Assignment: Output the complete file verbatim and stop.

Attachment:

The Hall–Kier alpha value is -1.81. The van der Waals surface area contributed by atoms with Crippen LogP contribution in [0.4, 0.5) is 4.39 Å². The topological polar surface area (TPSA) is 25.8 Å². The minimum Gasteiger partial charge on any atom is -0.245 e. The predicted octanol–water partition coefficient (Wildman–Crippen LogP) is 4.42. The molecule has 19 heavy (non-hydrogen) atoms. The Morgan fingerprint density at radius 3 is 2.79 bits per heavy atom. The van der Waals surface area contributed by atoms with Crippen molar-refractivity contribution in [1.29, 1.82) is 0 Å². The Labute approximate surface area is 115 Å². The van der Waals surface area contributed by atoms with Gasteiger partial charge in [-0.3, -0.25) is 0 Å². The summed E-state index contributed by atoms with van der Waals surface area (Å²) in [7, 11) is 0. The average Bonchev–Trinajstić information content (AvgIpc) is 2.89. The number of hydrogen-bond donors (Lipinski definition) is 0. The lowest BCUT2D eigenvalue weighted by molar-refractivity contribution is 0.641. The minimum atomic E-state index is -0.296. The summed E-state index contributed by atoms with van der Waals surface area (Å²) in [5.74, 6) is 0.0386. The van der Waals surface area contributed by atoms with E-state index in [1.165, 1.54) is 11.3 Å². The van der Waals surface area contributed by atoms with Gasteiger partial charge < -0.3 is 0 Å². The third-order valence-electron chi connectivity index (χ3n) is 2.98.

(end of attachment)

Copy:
The Hall–Kier alpha value is -1.81. The van der Waals surface area contributed by atoms with Crippen LogP contribution in [0.4, 0.5) is 4.39 Å². The topological polar surface area (TPSA) is 25.8 Å². The minimum Gasteiger partial charge on any atom is -0.245 e. The predicted octanol–water partition coefficient (Wildman–Crippen LogP) is 4.42. The molecule has 19 heavy (non-hydrogen) atoms. The Morgan fingerprint density at radius 3 is 2.79 bits per heavy atom. The van der Waals surface area contributed by atoms with Crippen molar-refractivity contribution in [1.29, 1.82) is 0 Å². The Labute approximate surface area is 115 Å². The van der Waals surface area contributed by atoms with Gasteiger partial charge in [-0.3, -0.25) is 0 Å². The summed E-state index contributed by atoms with van der Waals surface area (Å²) in [7, 11) is 0. The average Bonchev–Trinajstić information content (AvgIpc) is 2.89. The number of hydrogen-bond donors (Lipinski definition) is 0. The lowest BCUT2D eigenvalue weighted by molar-refractivity contribution is 0.641. The minimum atomic E-state index is -0.296. The summed E-state index contributed by atoms with van der Waals surface area (Å²) in [5.74, 6) is 0.0386. The van der Waals surface area contributed by atoms with E-state index in [1.165, 1.54) is 11.3 Å². The van der Waals surface area contributed by atoms with Gasteiger partial charge < -0.3 is 0 Å². The third-order valence-electron chi connectivity index (χ3n) is 2.98.